New York, 1959. Max Bialystock was once the king of Broadway, but now all his shows close on opening night. Things turn around when he's visited by the neurotic accountant Leo Bloom, who proposes a scheme tailor-made for producers who can only make flops: raise far more money than you need, then make sure the show is despised. No one will be interested in it, so you can pocket the surplus. To this end, they produce a musical called Springtime for Hitler written by escaped Nazi Franz Liebken. Then they get the insanely flamboyant Roger De Bris to direct. Finally, they hire as a lead actress the loopy Swedish bombshell Ulla (whose last name has over 15 syllables). As opening night draws near, what can go wrong? Well, there's no accounting for taste... Written by
A lot of the extras in the audience scenes are not actors. They're people who donated money through a charity. As part of their donation, they got to be extras in the movie. See more »
When the producers try to convince Roger De Bris to join the show, the trim at the top of Roger's dress becomes tucked into the dress on one side between shots. See more »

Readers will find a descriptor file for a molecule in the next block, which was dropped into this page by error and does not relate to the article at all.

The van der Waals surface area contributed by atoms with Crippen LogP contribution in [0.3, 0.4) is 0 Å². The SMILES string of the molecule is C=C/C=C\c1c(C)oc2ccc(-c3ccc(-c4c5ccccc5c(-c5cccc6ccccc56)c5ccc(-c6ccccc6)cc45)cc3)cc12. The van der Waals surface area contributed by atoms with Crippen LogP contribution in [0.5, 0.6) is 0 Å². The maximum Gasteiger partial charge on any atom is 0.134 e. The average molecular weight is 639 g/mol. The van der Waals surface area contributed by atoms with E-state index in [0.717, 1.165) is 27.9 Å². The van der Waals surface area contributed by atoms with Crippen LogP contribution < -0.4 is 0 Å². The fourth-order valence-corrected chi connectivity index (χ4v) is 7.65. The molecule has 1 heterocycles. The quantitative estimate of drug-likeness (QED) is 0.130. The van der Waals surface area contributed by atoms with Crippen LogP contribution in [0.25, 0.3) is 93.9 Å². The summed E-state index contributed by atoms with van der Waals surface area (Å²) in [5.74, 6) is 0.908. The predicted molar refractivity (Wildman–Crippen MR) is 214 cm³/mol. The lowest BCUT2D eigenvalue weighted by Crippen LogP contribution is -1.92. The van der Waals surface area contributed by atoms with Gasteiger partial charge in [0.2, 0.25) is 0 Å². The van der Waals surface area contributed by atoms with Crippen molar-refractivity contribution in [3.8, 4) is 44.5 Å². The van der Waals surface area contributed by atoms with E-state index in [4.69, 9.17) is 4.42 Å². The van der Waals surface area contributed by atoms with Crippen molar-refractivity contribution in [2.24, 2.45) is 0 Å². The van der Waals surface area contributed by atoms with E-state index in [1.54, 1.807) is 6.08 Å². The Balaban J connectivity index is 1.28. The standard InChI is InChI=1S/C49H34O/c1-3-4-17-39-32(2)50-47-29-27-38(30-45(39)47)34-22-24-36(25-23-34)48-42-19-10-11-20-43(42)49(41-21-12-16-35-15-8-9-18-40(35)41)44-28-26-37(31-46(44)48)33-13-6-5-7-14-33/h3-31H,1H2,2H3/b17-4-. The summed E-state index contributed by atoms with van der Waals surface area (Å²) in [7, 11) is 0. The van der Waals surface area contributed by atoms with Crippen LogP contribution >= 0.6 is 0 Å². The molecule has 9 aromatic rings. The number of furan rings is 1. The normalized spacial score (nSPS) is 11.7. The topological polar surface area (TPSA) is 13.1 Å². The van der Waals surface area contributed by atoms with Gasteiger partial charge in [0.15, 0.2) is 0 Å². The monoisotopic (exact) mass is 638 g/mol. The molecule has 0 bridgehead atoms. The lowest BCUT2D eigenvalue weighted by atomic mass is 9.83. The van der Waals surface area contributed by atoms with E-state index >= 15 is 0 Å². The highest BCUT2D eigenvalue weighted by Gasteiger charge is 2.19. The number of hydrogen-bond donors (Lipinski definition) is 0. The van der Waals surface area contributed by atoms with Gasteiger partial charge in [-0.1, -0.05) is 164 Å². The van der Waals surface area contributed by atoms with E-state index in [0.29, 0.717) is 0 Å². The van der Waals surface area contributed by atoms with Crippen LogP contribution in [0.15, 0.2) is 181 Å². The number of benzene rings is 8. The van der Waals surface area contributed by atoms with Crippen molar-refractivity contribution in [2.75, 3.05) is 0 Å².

[Leo and Max have just left Franz, wearing swastika armbands and arrive at Roger's penthouse, forgetting they're wearing them. Carmen greets them at the door]
May I take your hat, your coat, and your swastikas?
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For the closing credits, Will Ferrell (in the character of Franz Liebkind) recorded "The Hop-Clop Goes On" - a slower version of "Der Guten Tag Hop-Clop" that parodies "My Heart Will Go On" from "Titanic" right down to the cheesy instrumentals. At the end of the song, Franz whispers to the audience: "Don't forget to purchase 'Mein Kampf' in paperback. You can find it at Borders... or Barnes and Noble...und Amazon.com" See more »
First, there was Mel Brooks' clever movie "The Producers." That got adapted into a Tony-winning stage musical. Then the musical became adapted into a movie. This hilarious spectacle is sure to please! Nathan Lane and Matthew Broderick return as Max Bialystock and Leo Bloom, the same roles they made famous on Broadway. Lane is a riot, channeling Zero Mostel's bombastic character. Meanwhile, Broderick surprises as he does a decent take on Gene Wilder's original hysterical act. Will Ferrell scores laughs as Nazi playwright Franz Liebkind, and Uma Thurman puts in a good song and dance as Swedish sexpot Ulla. The movie perfectly catches the style of the old-fashioned musical, with a large serving of slapstick. This snappy production is sure to be a hit with everyone!
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